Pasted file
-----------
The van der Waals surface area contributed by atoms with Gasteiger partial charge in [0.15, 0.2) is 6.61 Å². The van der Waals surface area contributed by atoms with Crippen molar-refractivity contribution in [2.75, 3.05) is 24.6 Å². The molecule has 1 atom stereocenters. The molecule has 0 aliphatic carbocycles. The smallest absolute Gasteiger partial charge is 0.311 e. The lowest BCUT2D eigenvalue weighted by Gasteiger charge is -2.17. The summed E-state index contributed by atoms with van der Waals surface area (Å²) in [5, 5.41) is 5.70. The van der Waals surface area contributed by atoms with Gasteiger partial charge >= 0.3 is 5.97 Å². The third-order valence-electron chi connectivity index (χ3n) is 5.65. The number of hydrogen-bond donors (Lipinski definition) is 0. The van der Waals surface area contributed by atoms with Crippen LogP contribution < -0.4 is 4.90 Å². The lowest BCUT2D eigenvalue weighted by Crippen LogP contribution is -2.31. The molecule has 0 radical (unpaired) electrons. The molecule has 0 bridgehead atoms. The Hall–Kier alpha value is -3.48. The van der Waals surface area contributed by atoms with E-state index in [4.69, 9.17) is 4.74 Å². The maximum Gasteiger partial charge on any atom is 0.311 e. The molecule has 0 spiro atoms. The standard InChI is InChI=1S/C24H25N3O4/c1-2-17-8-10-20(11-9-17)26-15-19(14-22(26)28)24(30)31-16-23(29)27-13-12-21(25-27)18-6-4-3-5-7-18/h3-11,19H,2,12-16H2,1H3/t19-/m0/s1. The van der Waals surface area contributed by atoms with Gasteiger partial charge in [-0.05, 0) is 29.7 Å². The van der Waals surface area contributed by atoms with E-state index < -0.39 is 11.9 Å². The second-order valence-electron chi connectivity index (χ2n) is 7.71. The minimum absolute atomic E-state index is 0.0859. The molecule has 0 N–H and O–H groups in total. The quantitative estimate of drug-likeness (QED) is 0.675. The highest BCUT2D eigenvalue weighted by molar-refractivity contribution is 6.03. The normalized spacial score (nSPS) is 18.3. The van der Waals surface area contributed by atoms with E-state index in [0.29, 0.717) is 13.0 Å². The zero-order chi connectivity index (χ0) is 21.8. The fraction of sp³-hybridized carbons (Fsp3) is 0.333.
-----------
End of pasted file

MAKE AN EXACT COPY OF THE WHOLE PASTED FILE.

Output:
The van der Waals surface area contributed by atoms with Gasteiger partial charge in [0.15, 0.2) is 6.61 Å². The van der Waals surface area contributed by atoms with Crippen molar-refractivity contribution in [2.75, 3.05) is 24.6 Å². The molecule has 1 atom stereocenters. The molecule has 0 aliphatic carbocycles. The smallest absolute Gasteiger partial charge is 0.311 e. The lowest BCUT2D eigenvalue weighted by Gasteiger charge is -2.17. The summed E-state index contributed by atoms with van der Waals surface area (Å²) in [5, 5.41) is 5.70. The van der Waals surface area contributed by atoms with Gasteiger partial charge >= 0.3 is 5.97 Å². The third-order valence-electron chi connectivity index (χ3n) is 5.65. The number of hydrogen-bond donors (Lipinski definition) is 0. The van der Waals surface area contributed by atoms with Crippen LogP contribution < -0.4 is 4.90 Å². The lowest BCUT2D eigenvalue weighted by Crippen LogP contribution is -2.31. The molecule has 0 radical (unpaired) electrons. The molecule has 0 bridgehead atoms. The Hall–Kier alpha value is -3.48. The van der Waals surface area contributed by atoms with E-state index in [4.69, 9.17) is 4.74 Å². The maximum Gasteiger partial charge on any atom is 0.311 e. The molecule has 0 spiro atoms. The standard InChI is InChI=1S/C24H25N3O4/c1-2-17-8-10-20(11-9-17)26-15-19(14-22(26)28)24(30)31-16-23(29)27-13-12-21(25-27)18-6-4-3-5-7-18/h3-11,19H,2,12-16H2,1H3/t19-/m0/s1. The van der Waals surface area contributed by atoms with Gasteiger partial charge in [-0.05, 0) is 29.7 Å². The van der Waals surface area contributed by atoms with E-state index < -0.39 is 11.9 Å². The second-order valence-electron chi connectivity index (χ2n) is 7.71. The minimum absolute atomic E-state index is 0.0859. The molecule has 0 N–H and O–H groups in total. The quantitative estimate of drug-likeness (QED) is 0.675. The highest BCUT2D eigenvalue weighted by molar-refractivity contribution is 6.03. The normalized spacial score (nSPS) is 18.3. The van der Waals surface area contributed by atoms with E-state index in [0.29, 0.717) is 13.0 Å². The zero-order chi connectivity index (χ0) is 21.8. The fraction of sp³-hybridized carbons (Fsp3) is 0.333.